The Mason City Globe-Gazette from Mason City, Iowa on January 20, 1937 · Page 12
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The Mason City Globe-Gazette from Mason City, Iowa · Page 12

Mason City, Iowa
Issue Date:
Wednesday, January 20, 1937
Page 12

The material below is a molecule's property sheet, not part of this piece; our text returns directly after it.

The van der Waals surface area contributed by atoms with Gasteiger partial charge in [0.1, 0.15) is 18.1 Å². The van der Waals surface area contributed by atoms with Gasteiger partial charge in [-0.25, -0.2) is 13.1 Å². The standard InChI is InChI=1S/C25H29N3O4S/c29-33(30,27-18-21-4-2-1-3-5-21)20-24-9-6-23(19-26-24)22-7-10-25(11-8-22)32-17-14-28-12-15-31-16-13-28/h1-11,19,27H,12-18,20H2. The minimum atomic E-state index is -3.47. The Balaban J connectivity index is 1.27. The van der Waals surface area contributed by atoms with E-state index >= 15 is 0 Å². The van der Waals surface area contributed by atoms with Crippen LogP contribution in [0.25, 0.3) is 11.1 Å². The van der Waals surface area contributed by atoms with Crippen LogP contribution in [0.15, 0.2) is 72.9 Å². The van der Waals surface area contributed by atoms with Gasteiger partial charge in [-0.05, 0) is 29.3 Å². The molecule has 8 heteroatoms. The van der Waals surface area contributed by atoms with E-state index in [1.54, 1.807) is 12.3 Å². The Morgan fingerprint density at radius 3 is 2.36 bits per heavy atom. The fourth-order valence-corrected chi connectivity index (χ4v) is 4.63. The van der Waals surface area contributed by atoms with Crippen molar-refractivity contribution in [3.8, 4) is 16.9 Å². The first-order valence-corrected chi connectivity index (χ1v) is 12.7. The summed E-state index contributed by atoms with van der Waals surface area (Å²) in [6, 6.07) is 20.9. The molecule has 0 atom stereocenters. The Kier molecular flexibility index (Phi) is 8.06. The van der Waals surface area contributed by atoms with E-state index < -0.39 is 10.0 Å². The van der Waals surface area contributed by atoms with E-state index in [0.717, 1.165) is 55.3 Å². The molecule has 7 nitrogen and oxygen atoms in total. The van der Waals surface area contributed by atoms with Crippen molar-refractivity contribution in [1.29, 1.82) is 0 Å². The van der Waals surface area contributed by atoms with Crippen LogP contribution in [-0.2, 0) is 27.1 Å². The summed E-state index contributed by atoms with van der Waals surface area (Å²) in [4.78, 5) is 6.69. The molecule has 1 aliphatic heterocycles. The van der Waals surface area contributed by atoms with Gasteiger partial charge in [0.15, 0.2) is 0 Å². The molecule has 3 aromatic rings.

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_.4V3*S J-*W JSBHiJj MASON CITY GLOBE-GAZETTE, JANUARY 20 · 1937 THIRTEEN · i f U I ! sU i! I I! m) 1 ·6'. I NELSON REPLACES KLOMP ON FIGHT CARD OUT of the PRESSBOX ----By AI Mitchell · DO YOU KNOW? 1--What famous tennis star was paid 550,000 by C. C, "Cash and Carry" Pyle, to turn professional, 'il years ago? 2--Who were the two golfers lo defeat Bobby Jones in the finajs of national open tournaments? SPORTSMEN" USE 1'AKKS .·DURING WHOLE YEAR America is growing more and more enthusiastic about winter sports . . . national parks arc just as popular when the temperature drops as they have been in the past during summer months. Each year an increasing number of outdoor lovers are setting aside their camping equipment in the fall only to pack tip a pan- of skis, ice skates and siiowshoes and head for snow-covered hills in the nearest national park. With 23 out of the country's 20 national parks open the year around, every section of the country provides facilities for "snow play" with the exception of the . deep south. New England offers Acadia National parlc, Me., the only national · park where sea and mountains meet. There are many natura skating rinks and 20 square miles of trails for snowshoe hikes. D l) i.- YOU CAN SKI, OR "ASH CAN" ON HILLS For the man who just wants to go to the parks to enjoy the scenic beauty the national park service lias kept the terrain free from artificiality. It opposes erection o ~.any equipment that might mar the scenic value. However . . . in mos western parks, there is sufficien snow to form natural toboggan slides . . . and the mountain slopes provide natural ski jumps anc runs. * * * Aside from skating, hiking anci ; plain and fancy skiing, in'dividua: parks offer their own sport. Yo- 'semite, Mount Ranier and Sequoia -have "ash .canning." Equipment for it consists of an ash can lie . . . m i n u s the-handle, a burlap bag for a cushion . . . and a-spin' ' o f adventure. The adventurous one merely'Sits on the lid, is given a push at the top of a mild toboggan slide . . . and late decides the rest. , * * v CCC enrollees stationed at camps in the parks have done much to improve .winter sports facilities. They have provided a network of ski trails and winter areas throughout New England state parks and developed a winter sports center for the southwest in Hyde State park-near Santa Fe, N. M., providing toboggan slides and ski runs. fc ft O EVEN HAWAII HAS SNOW FOR DOWNHILL THRILLS New Jersey offers skiing areas in Morristown National Historical Park . . . the Great Smoky Mountains 'National Park, in North Carolina and Tennessee, and Shenandoah National Park, in Virginia are Available in the South . . . all through the winter. * * * California has Yosemite, Sequoia and General Grant national parks. Rocky Mountain National Park, Colorado, affords gentle slopes for ski novices as well ns tricky and intricate courses which challenge even the most experienced. Mount Rainer National Park, Wash. . . . with a season from Dec. 1 lo May 1 ... offers a toboggan slide 1,200 feet long. *. t a Even Hawaii reports enough snow for siding on a high volcanic slope within the Hawaii National Pai'fj. Some of the parks are used by colleges and athletic clubs for their competitions. TWO TOP BOUTS SCHEDULED FOR THURSDAY CARD Mike Michaelson Has Spc of Half of Main Go in Last Minute Change. LEGION BOXIXG CARD DOUBLE JMI.V EVENT Spin Kelson, Austin, Minn., vs. ,1 I l c a r i t y , [",, ]Mnson City ( l i ) . K e n n y Sa-.vvrr, I'vi. Croon, v » l i k M l r h a c l i i i n , A u s t i n . .Minn. «J), . M i k e I M a r l i 3. M a s , , , , o i l y , v J i m m y J n n p , 115. A n s l h i , M i n n . (.-,). Curly Harris. IM, .Mason city, vs. Jo Ezarskl. Uo, ISrilt ( I ) . Kid j'eirifis. .Mason City, in, v* I.eo Deltock. 1 1 7 . Mason City 1 ) . Kuss KEomji, i n , Lime Sprincs, v 'Roush HoUse" Kali, 151), Jlnson Cit Red Gcnliarl. t,TO. Mason C i l y , vs. Wil Ham Hughe;, lit, L i m e Snrinjs (3). T1MK: 8::lll Thursday nisht. VLACI:: Mason C i t y a r m i i r v . » · ItEFliRLE: c.irl Meyers, Osasc. DID YOU KNOW? 1--Suzanne Lenglen. 2--S. David Hcrron, 1919; George Von Elm, 1924. Purple Wins Contest on Last-Second Goal MOUNT VERNON, (/P)--Cornell won a midwest conference bas- basketball teams won and lost at Tuesday night 30 to 28, on a field goal by Clinc in the last minute. The Purple failed to score a field basket during the first 16 minutes of play, but kept in the running with free throws. The score was tied twice and the lead chanced twice in the last half. "Spin" Nelson of Austin, Minn veteran of the ring wars, will re place Mike Klomp of Lime Spring against Joe Hearily of Mason Citj in half of the double main even of the Legion boxing card at thi armory Thursday night. Promote Walt Irving announced Wednes day. Also substituting will be Mik Michaelson of Austin, who fight Kenny Sawyer of Crcsco in place of Ray Blaser of Stacyvill'e in th' other half of the main go. Promoter Irving slated that th sudden change was due to the ill ness of Klomp and Blaser. Botl arc suffering from flu, he asserted martin Meets Jones. The hist minute change in plan deprives Hearity of a chance to score his first victory over Klomp who holds a decision over him anc has one draw with the Lime Springs batller. Mike Martin, at present Masoi City's favorite fighter and bearing an untarnished ring record, wil allempt lo preserve that distinction as he tackles Jimmy Jones o Austin in a five round fray. Harris to Battle. Curly Harris, Mason City youngster who hasn't been seen in the ring for some time, will return tc the' battlegrounds Thursday night entering the ring against Joe Ez arski of Brill. Kid Fewins and Leon DeKocl are matched in an all-Mason Citj bout. Kuss Klomp, one of thi Lime Springs Klomps, will fab "Hough House" katz, familiar tu local ring fans, in a four rounder arid Red Gephart of Mason Citj is paired with William Hughes o Lime Springs in a three round set-to opening the show. Cresco High Wins in Prep School Grapple -RESCO--Cresco high school wrestling squad won a dual meel from Lament 28 to 8 here Tuesday night. The boys were matched up according to weight, the visitors having three 125 pounders and two 135 pounders. Cresco won five falls and one decision while the visitors won one fall and one decision. The Cresco team meets New Hampton there Saturday night for a return meet. Hammond, Ind., will wrestle here Tuesday, Jan. 26. . Luverne High Takes One of Two Tussles WH1TTEMORE--Luverne high school defeated Whittemore 3D to 22, as four local starters left the game on fouls, while McClellan of Luverne and Voight of Whittemore each scored seven field goals. The local girls played their best game o[ the season to win 30 to 23. Wagner, home forward, scored eight field goals. The Whittemore Independents won from Eurt, 64 to 22, as Frickbohm starred. Thompson Cagers in Triple Court Victory THOMPSON--Thompson high school boys' and girls' basketball teams won three games here. The varsity girls squad defeated the Crystal Lake girls 13 to 10 while Ihe reserve girls squad won from the Crystal Lake I reserve girls squad 31 to 18. The Thompson boys defeated Hanlontown 18 to 17. Detroit's Red Wings Win From Blackhawks DETROIT, (UP)-- Detroit's Red Wings, Stanley cup champions in 1936, took another long strike to- vard the 1937 National league lockey championship , Tuesday night by defeating the Chicago 3Iackhawks, 7 to 2. They played before 10,000 fans. Latest Sports News KGLO 6:15 : Sponsored by BECKER 3RO EVERY EVENING GAZE' Iowa Athletic Board Splits Over Snorts Boss Carl Gets Pay Boost for '37 CARL OWEN HUBUELL Hub Signs Contract, Gets Salary Boost for Season King Carl Mails Back His* Agreement for Coming Year With Giants. NEW YORK, (UP)--Carl Owen rlubbell, lanky Oklahoma screw- jailer, who paced the Giants to the National league pennant last rear, Tuesday had signed his contract for 1937 at a substantial increase in salary. Secretary Eddie Brannick received the contract by mail from he Southpaw star's Meeker, Okla. lome. Hubbell's salary last yeai vas disclosed at $17,500 by the rcasury department, but Brannick did not reveal Ihe boost he vill get in 1937. "It is a substantial raise we bc- ieve commensurate with Hubbell's outstanding service in the 936 campaign," Brannick said. 'There was no haggling. We of- ered him the raise in his contract, le signed it and we received it 'uesday. The 33-year-old left hander was "lamed the most valuable player -)t his league for the second time n his career Inst year. He had sreviously achieved the honor in 933 when he led the circuit in nnings pitched, games won and ost, and earned run average. Marshall and Swift's Cagers Defeat Indies From Thornton 52-40 Marshall and Swift's cagcrs won rom the Thornton Independents 2 to 40 Monday night, playing on he new Thornton gymnasium ourt. THE BOXSCOKE ILEANERS--53 IT110H.NTOX-- III tf ft tlf| ff f t p! roitu-er t n II 2|rinkerlnn f .·; 3 ·* o r i i l e t » n ij.lanics t ' I I I "' I :l| Ciiampinu c 1 3 1 e . J n 2|ivrhh f l n i I (J 3 m m f 1 ·: l) OTAI.S 5* 1 1DITOTA1.S Osage High Hoopers Beat Manly in Pair OSAGE .-- Osage high school's asketball teams defeated Manly ere Tuesday night, the first quad winning 22 to 21, while the eserves took a 26 to 6 decision. Basgall led Manly with six oints, while Baldncr scored eight or Osage. Lang's last minute bas- et provided the winning point. Ice Hockey . XATIO.VAF, nuroll Rfrt W l n m 7| Chicaro niack- i u-kx S, C a n a d i t n s I ; Ranjr«rs I . A M E R I C A * A S S O C I A T I O N T i l l s * Hi Kama* Cllr (!. ( T w o n v r r t i m e i r l o d i . ) ATLAS GROCERS LEAD CONTESTS Other Squads Fight for Top Place m Week of Play at Denison Lanes. With Atlas Meat and Grocery still in the lead by three games followed by the Schmidt's City club crew and the hard working Blue Ribbon and Brick and Tile squads, the Denison club saw a full schedule of bowling during the past week, Cunningham's 208 single and John Cordle's 554 series were high marks. A T L A S MEAT AXU G R O C I i l l Y riaycrs-- 1st ^nd :tr-l Tr Jlanclicnp ·;; 7f, -^ TOTAI, ~1ro~^i P. G. AND r:. NO. i Players-- 1st 2ml :i,,\ « a » ' K l y I'll 111 ]·»! C o l C o t n n | f; M | |,^i I.nS.-me ;r;n (;:; j-.^ " cr ll" 13 li I3B MS L o l c r l m u r i n | \r, ] | ] H a n d i c a p l i n || l; in; TOTA1 .~ ~8l7 "sTT .VASO.V CITY I I A n n l V A t l K Players-- 1st 2 m | ;; rr | Coohmnn lc:l i:t!i Tompktns 12: 1 In i,"il .iTcKJbbena |}H · |,-,fi Isacson ;....rj;t I.T 1 7 1 Corille 1st; 1K,T m:i Hatiriican . . . . . . . . . ~K 73 7fi TOTAI «;l« H|;| ,!,,( H E N I S O N C f . t l l t .1. n i n i u s i(-7 ni n ',..;, SrcG^H-n 1:111 H i ) ;|-j 11. Cnokman . . , , . , . . i n r;-; i-^.-i Christens-on i:t7 lci(i n.% '"" 1 1 7 I T . I 1 1 ^ H a i K i i c . l p x.H us s« TOT A 1 ;IIK J'l.iyers-- Ohrr HaiTimer.sly T O T A L t:. A.VD f :. .vo. :: :lrd H"i m r no I'jn i n us lil-l I O K :\\\ i n w, i-iti I III l li) l ID lln l~'n rin SCllMlllT'S C1TV f l y h n i k a r H a j t e e k . C h u i c k |.|2 Cunningham 2C1D Handicap 1U9 II.-, I in m tal 1 ) 8 133 KM znx i :t i 101 ID!) T o l a l 157 101 5111 322 »co Kir, 23.-,:! BLUE RlIlnON Plaj-trs-- i , i 2i,,i nrij il»nsnn K.l I 7 I IB1I Garland |2fi MI Tfll fiivter KI;I 133 n.-, I-awrence i:i:i l.ln \d~, Hall MB 1.77 in H a n d i c a p an »n 80 Total .ill TOTAI. 7:1!) am '.'. M. C. U, AND T. CO. rlayrrs-- |U 2ml FJIKlad 'anrc .' i n |yer i:i:{ ' a r n r j t l r t'a^llfr TM H a n d i c a p in-: TOTAI Ifll lit m M-J i:;n 1 1 7 I 1 !.'. 113 i:,n in 210 3.103 :«! 1117 SCHROEDER HAS SUPPORT, SOME WANT COE HEAD May Be Compromise on New Choice^ Gus Dorais May Be Coach. By L. E. SKELLEy Associated Press Sporls Writer ' DBS MOJNES, (JP)_The University of Iowa athletic board Wednesday was reliably reported to be sharply split over the problem of naming an athletic director to succeed Ossic Solem. Although a majority of the board was known lo favor the appointment of E. G. (Dad) Schroedcr, professor of gymnasium in the physical education department, as athletic director, a powerful minority bloc does not favor Ihe elevation of the veteran professor to the directorship. Schroeder, it was'learned from an authoritative source, has the recommendation of the sifling committee, composed of three board members, and this strength may prove sufficient lo result in a majority vote for Schroeder when the board conducts its next meeting, probably Sunday. On Siflinp Committee. Members of the sifting committee are Prof. C. M. Updegratf, board chairman; Prof. F. G. Higbee and Prof. : Rudolph Kcuver. At least three members of the 10 man board are known lo be opposed lo Schrocder's appointment, and favor instead the selection of either Moray Eby, Coc college coach and director, and Gordon Lotkc, an all-America fullback at Iowa in 1922. While there still is wide disagreement over the athletic directorship, it was learned that Gus Dorais is the prevailing favorite for the football conehship. The board is much nearer to complete agreement on choosing the Detroit university coach than on the selection of an alhlelic director. . ' Dnrais Gels Support. Dorais, supported by various alumni groups, has replaced Eddie Anderson, Holy Cross coach and another former Notre Dame star, as the leading favorite with the board. There remain, however, several problems -connected with the final selection, and another shift is entirely possible. Although Chairman Updegraff announced after an eight-hour session Monday night "there was nothing further to report," it was learned from reliable sources that the board went through a stormy session. It also was disclosed that the same members who now buck Schroeder for the Athletic directorship originally favored Otto Vogel, Iowa baseball coach, for the position. They switched their support to Schroeder w i t h i n the last two weeks. May Be Compromise. There still may be a compromise on the directorship. Despite the known majority vote available for Schroeder, the minority group, although possibly unable to secure selection of its candidate, may force the naming of a candidate not listed among the current favorites. A successor lo Bill BoeHer, who w i l l accompany Solcm lo Syracuse university, appears likely to be named soon. Boeltcr has been supervisor of freshman athletics for the last five years. His successor is likely to be an Iowa alumnus. Those under consideration include Locke, Wes Fry, Glen Devine, John Hancock and Wilbur Scantlebury. Leaders Deny Report. Meanwhile, the lenders of the a l u m n i group which has been formed in various Iowa cities to interest Iowa high school students in the university, denied flatly reports that the organization intended to seek more alumni members on the athletic board and would organize independent of the university. Tiic athletic board adopted a resolution at its lasl meeting condemning alleged subsidization of athletes by a certain group of alumni. . "We would welcome the co-op- crnlion of the university in our plan to interest Iowa high school students in the University of Iowa," one leader said. Belmond High Winner in Garner Cage Game GARNER--Belmond high school defeated Garner in a North Iowa conference basketball game here Tuesday night, 28 to 18, and also .ook a reserve team game, 9 to 4 Packard led the Broncos. SHAKE VF LOOP SCftANTON, Pa., (UP)--Albany, . Y., became n member o[ (lie Mew York-Pennsylvania baseball cnguc Wednesday in a series of transfers which l e f t Al- entown, Pa., wilhout a club. Purdue Ace Has Finest of Chances to Shatter Marks Bob Kessler's Old Record* ' for Big Ten Scoring May Be Smashed. H.v HAUL 1 U L 1 . I U A X CHICAGO, (.T)--Jewell Young o[ Purdue, who knows how lo cash in on charily shots ns well as sink field goals, maintained his lead in the Big Ten individual basketball scoring race Wednesday with a total o£ 75 points in five games. With seven games remaining on the Boiler schedule, the speedy forward stands n great chance of shattering the all-time Big Ten record of 187 points, set by Joe Reiff o£ Northwestern in 1933. Last season Bob Kesslcr of Purdue won with 160 poinls. Young has made 30 [ield goals and 15 free throws, missing only two cluirity shots. Ailils 24 Counters. Over the week-end, when Purdue defeated Indiana and was nosed out by Illinois, Youn_ scored 24 poinls on 11 field goals and Iwo free throws. In second place is Harry Combes, the Illinois guard whose sonsa- lional play sparked Ihc Illini lo four straight victories and a lie for first place with the Boilermakers. Combes has made 22 field goals and 10 out of 17 free throws for 54 points, one more than Mike McMichae), Northwestern forward, who has scored 20 field goals and 13 charity points. Ken Gunning, Indiana forward, has 47 points, with Lou Boudrenu, the speedy Illinois sophomore forward, ranking fifth with 4(i. Ability to collect free throws has played n big part in the Purdue and Illinois title drives. Boilermakers Get 51. The Boilermakers have made 51 of 77 free throw attempts, with the Illini making good on 40 out o[ 8!i charily chances. Among "regulars" who have seen steady action since the season opened, Pa Malaska of Purdue holds individual free throw honors, having, dropped in all seven of his charity shots. Nagode, Northwestern cen tor, has made five out of five nnc Mullins, Chicago forward, six ou of six. Andres of Indiana has been successful in eight of nine attempts. Four players have incurred 14 personal fouls each. They are Hiegel, Illinois center, Mitchell, Wisconsin guard, Patanelli, Michigan guard, and Sucsens, Iowa center. Nora Springs Cagers Win in Close Scraps FLOYD -- Nora Springs high school won two nip-and-tuck basketball games from Floyd Tuesday night, the boys cashing in on a long basket in the last 10 seconds to take a 20 to I D contest, while the girls took a 30 to 28 game. Ackley High Wins in One of Two Contests ACKLEY--Ackley high school's bnsktcbnll teams won and lost at Aldcn Tuesday nighl. The Ackley boys won 34 lo G, while the home girls took the preliminary contest, 36 lo 22. Annual Cage Toikney Planned by Aug Club ROCK ISLAND, III., (/P)--The Tribe of Vikings, Augustana college lettermen's club, has voted to make the Illinois-Iowa intercollegiate basketball tournament a traditional affair. The club will meet with Director of Athletics H. V. Almquist next Sunday lo set the dates for the 1S13B tournament. A small profit was realized on the 1937 tournament, won by Bradley Tech of Pcoiia, 111. FREE GAMES HERE Coach J. A. Grimslcy's cage squad will hold practice games with Nora -Springs and Kcnsclt high schools Wednesday night n! 7 and R o'clock in prepara- lion tor its two-day j a u n t to Davenport nnd Muscalinc Friday and Salurdny. The freshmen, sophomore and varsily squads will participate in the games, to which there is no admission charge. ARMORY B03 JU DOUBLE MAIN EVENT NELSON vs. HEARITY Sawyer vs. iMichelson Thursday, Jan. 21 Tickets .il Uniln.l and Plcnznl Clsar Stores BUDGE DECIDES MIDGET'S OKAY Says Bilsy Grant Should Be in Regular Berth With Davis Cup Squad. TAMPA, Fla., (UP)--Donald Budge, America's top-ranked net star, said Wednesday he believes Bryan M. "Bilsy" Grant of Atlanta should be given a regular berth on the U. S. Davis cup team. Budge, twice defeated in tournament play by the Allanla Bulldog of Ihe Baselines in the past 10 days, apparently was impressed by Grant's form in their two recent meetings. Although Grant defeated Budge in straight sets in the Miaml- Billmore finals and took three out of five sets in the Dixie tournament finals here, the red-haireS Lahforman finally defeated Bilsv m an exhibition at St. Petersburg 1 he exhibition score was G-4 6-3. ' Budge explained his two lour- namcnt defeats at the ' hands of Grant with the simple stateemnt Bitsy was loo good for me." Emmetsburg Jaysees Win Rough Loop Game EMMETSBURG -- Emmetsburg Junior college cagcrs defeated Iiagle Grove 47 to 33 here Tuesday night in a rough conference game. Hrkins, Emmetsburg cen- \°}:\. was m 'B h with 22 points and Willey led the visitors with 14 li a preliminary game Emmetsburg |"6h school's reserves defeated Mallard's reserves 34 to 21. Bryant led Emmetsburg with 12 points and Hmrichs made nine for the THREE ACES OF PAST YEARS TO JOIN HALL FAME Lajoie, Speaker, Young Win Places With Immortals of Major Leagues. By JACK CUDDY United Tress Staff Correspondent NEW YORK, (UP)--Napoleon -.ajoie, Tris Speaker and Cy Young Tuesday were elected to baseball's permanent hall of fame il Coopcrstown, N. Y., by 'the nation's baseball writers. They join f i v e other modern mmnrlnls who were elected by :he first poll Insl February: Ty Cobb, Babe Ruth, Honus Wagner, Christy Mathcwson and Waller Johnson. 201 Wrilcrs Vole, The new tabulation at National engue headquarters showed that J01 writers voted on names of 101 oulslanding modern players--men who saw service in Ihe major leagues since 1900 but who no longer arc active. However, only Lajoie, Speaker and Young received the necessary 75 per cent of the total vote, or 151 ballots. "Larry" Lajoie, the peerless second bnseman who bulled above 300 for 15 years in Ihe National and American leagues, received the largest vote, 1G8 ballots. The Woonsocket walloper received three more votes than Speaker, one of the greatest all-round outfielders o£ -all time. Ways 20 Seasons. "Spoke," who perfomcd bril- lianlly with Boslon, Cleveland, Washington and Philadelphia n£ the American league Cor 20 seasons, had 13 more votes than the {·real righl-handed pitcher, Young. Cy just slid in over the 75 per cent mark with 152 votes. Young, who pitched more years and won more games in the course of his baseball lifelimc than any other hurler in history, was more fortunate in the balloting than that other right-handed flinger, Grovci- Cleveland Alexander. Old Alex, who won 373 games in the National league in 20 seasons, 1'cceivcd 125 votes, and hence did not make the hall of fame this year. But there will be other years and olh- er polls. with Every Suit Purchased During This Sale "Quality Park Clothes/ 1 $17.50 "Parkway" $21.50 'Randcraft' S24.50 OTHERS TO $45 COMPANION FEATURE HAT With Every Overcoat Purchased During This Sale ' H U B Value Coats' $17.50 Tarkway' S21.50 I I Fashion Bilf S27.50 OTHERS TO $55 ON FEDERAL--JUST OF FSTATE II I NATIVE SONS AMES, (/P)--Every man on the Iowa State college wrestling squad is a native of Iowa. All of the 15 men on the varsity.squad attended Iowa high schoqls and live in the slate. · " "'· ··'·- """- FRIDAY --SATURDAY EXTRA PANTS 'V'